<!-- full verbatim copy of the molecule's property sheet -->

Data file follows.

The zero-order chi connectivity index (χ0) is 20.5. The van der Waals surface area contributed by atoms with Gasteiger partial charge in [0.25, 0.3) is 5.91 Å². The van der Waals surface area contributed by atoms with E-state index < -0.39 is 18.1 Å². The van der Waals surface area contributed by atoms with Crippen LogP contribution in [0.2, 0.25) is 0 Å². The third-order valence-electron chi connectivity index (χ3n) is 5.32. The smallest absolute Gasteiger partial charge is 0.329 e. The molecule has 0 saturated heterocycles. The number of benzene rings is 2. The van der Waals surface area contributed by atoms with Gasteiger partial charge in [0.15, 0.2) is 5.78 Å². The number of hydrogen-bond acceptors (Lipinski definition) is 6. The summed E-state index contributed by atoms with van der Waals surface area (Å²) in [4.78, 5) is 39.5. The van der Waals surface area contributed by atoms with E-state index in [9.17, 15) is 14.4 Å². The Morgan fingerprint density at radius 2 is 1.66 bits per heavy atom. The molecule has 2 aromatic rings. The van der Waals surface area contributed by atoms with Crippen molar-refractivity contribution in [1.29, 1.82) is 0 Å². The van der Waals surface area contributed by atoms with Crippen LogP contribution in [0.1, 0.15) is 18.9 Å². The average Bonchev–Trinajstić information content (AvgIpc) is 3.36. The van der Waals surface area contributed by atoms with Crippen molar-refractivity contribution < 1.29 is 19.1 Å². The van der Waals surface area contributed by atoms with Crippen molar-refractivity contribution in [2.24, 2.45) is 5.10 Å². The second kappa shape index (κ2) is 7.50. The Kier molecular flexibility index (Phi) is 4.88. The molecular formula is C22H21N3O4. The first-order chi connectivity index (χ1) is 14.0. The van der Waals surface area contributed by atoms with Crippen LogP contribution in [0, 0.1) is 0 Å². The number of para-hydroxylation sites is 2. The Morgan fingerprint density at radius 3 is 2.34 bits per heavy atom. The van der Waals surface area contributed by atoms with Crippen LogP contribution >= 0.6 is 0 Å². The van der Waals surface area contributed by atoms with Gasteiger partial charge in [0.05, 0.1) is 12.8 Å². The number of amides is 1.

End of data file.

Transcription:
The zero-order chi connectivity index (χ0) is 20.5. The van der Waals surface area contributed by atoms with Gasteiger partial charge in [0.25, 0.3) is 5.91 Å². The van der Waals surface area contributed by atoms with E-state index < -0.39 is 18.1 Å². The van der Waals surface area contributed by atoms with Crippen LogP contribution in [0.2, 0.25) is 0 Å². The third-order valence-electron chi connectivity index (χ3n) is 5.32. The smallest absolute Gasteiger partial charge is 0.329 e. The molecule has 0 saturated heterocycles. The number of benzene rings is 2. The van der Waals surface area contributed by atoms with Gasteiger partial charge in [0.15, 0.2) is 5.78 Å². The number of hydrogen-bond acceptors (Lipinski definition) is 6. The summed E-state index contributed by atoms with van der Waals surface area (Å²) in [4.78, 5) is 39.5. The van der Waals surface area contributed by atoms with E-state index in [9.17, 15) is 14.4 Å². The Morgan fingerprint density at radius 2 is 1.66 bits per heavy atom. The molecule has 2 aromatic rings. The van der Waals surface area contributed by atoms with Crippen molar-refractivity contribution in [1.29, 1.82) is 0 Å². The van der Waals surface area contributed by atoms with Crippen LogP contribution in [0.1, 0.15) is 18.9 Å². The average Bonchev–Trinajstić information content (AvgIpc) is 3.36. The van der Waals surface area contributed by atoms with Crippen molar-refractivity contribution < 1.29 is 19.1 Å². The van der Waals surface area contributed by atoms with Crippen molar-refractivity contribution in [2.24, 2.45) is 5.10 Å². The second kappa shape index (κ2) is 7.50. The Kier molecular flexibility index (Phi) is 4.88. The molecular formula is C22H21N3O4. The first-order chi connectivity index (χ1) is 14.0. The van der Waals surface area contributed by atoms with Crippen LogP contribution in [0, 0.1) is 0 Å². The number of para-hydroxylation sites is 2. The Morgan fingerprint density at radius 3 is 2.34 bits per heavy atom. The van der Waals surface area contributed by atoms with Crippen LogP contribution >= 0.6 is 0 Å². The van der Waals surface area contributed by atoms with Gasteiger partial charge in [0.05, 0.1) is 12.8 Å². The number of amides is 1.